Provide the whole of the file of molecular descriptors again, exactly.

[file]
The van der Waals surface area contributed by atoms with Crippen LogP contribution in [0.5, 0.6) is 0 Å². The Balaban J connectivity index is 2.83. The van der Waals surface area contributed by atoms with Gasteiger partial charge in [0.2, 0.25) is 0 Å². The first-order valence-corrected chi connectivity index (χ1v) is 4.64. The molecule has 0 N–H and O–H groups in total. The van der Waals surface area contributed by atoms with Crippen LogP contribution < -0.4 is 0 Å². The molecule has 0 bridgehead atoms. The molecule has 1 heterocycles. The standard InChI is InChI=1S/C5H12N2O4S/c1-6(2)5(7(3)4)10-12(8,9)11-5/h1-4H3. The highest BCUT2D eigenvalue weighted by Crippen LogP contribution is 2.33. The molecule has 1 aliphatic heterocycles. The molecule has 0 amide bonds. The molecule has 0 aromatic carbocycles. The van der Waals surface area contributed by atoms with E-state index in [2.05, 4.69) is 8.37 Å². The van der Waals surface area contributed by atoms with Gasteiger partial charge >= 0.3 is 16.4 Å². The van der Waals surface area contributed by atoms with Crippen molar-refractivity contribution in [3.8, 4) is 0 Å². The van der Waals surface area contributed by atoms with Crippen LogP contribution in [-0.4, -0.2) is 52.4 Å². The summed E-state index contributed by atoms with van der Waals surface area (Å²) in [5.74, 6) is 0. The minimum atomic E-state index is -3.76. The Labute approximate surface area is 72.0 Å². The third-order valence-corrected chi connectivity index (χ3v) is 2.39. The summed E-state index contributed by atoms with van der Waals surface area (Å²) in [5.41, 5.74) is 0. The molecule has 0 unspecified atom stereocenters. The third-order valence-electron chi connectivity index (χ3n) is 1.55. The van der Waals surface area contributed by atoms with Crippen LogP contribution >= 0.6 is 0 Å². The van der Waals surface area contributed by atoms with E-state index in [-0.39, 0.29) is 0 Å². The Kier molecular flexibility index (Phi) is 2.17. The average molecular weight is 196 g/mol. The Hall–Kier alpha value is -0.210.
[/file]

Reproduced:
The van der Waals surface area contributed by atoms with Crippen LogP contribution in [0.5, 0.6) is 0 Å². The Balaban J connectivity index is 2.83. The van der Waals surface area contributed by atoms with Gasteiger partial charge in [0.2, 0.25) is 0 Å². The first-order valence-corrected chi connectivity index (χ1v) is 4.64. The molecule has 0 N–H and O–H groups in total. The van der Waals surface area contributed by atoms with Crippen LogP contribution < -0.4 is 0 Å². The molecule has 0 bridgehead atoms. The molecule has 1 heterocycles. The standard InChI is InChI=1S/C5H12N2O4S/c1-6(2)5(7(3)4)10-12(8,9)11-5/h1-4H3. The highest BCUT2D eigenvalue weighted by Crippen LogP contribution is 2.33. The molecule has 1 aliphatic heterocycles. The molecule has 0 amide bonds. The molecule has 0 aromatic carbocycles. The van der Waals surface area contributed by atoms with E-state index in [2.05, 4.69) is 8.37 Å². The van der Waals surface area contributed by atoms with Gasteiger partial charge >= 0.3 is 16.4 Å². The van der Waals surface area contributed by atoms with Crippen molar-refractivity contribution in [3.8, 4) is 0 Å². The van der Waals surface area contributed by atoms with Crippen LogP contribution in [-0.4, -0.2) is 52.4 Å². The summed E-state index contributed by atoms with van der Waals surface area (Å²) in [5.74, 6) is 0. The minimum atomic E-state index is -3.76. The Labute approximate surface area is 72.0 Å². The third-order valence-corrected chi connectivity index (χ3v) is 2.39. The summed E-state index contributed by atoms with van der Waals surface area (Å²) in [5.41, 5.74) is 0. The molecule has 0 unspecified atom stereocenters. The third-order valence-electron chi connectivity index (χ3n) is 1.55. The van der Waals surface area contributed by atoms with Crippen LogP contribution >= 0.6 is 0 Å². The van der Waals surface area contributed by atoms with E-state index in [-0.39, 0.29) is 0 Å². The Kier molecular flexibility index (Phi) is 2.17. The average molecular weight is 196 g/mol. The Hall–Kier alpha value is -0.210.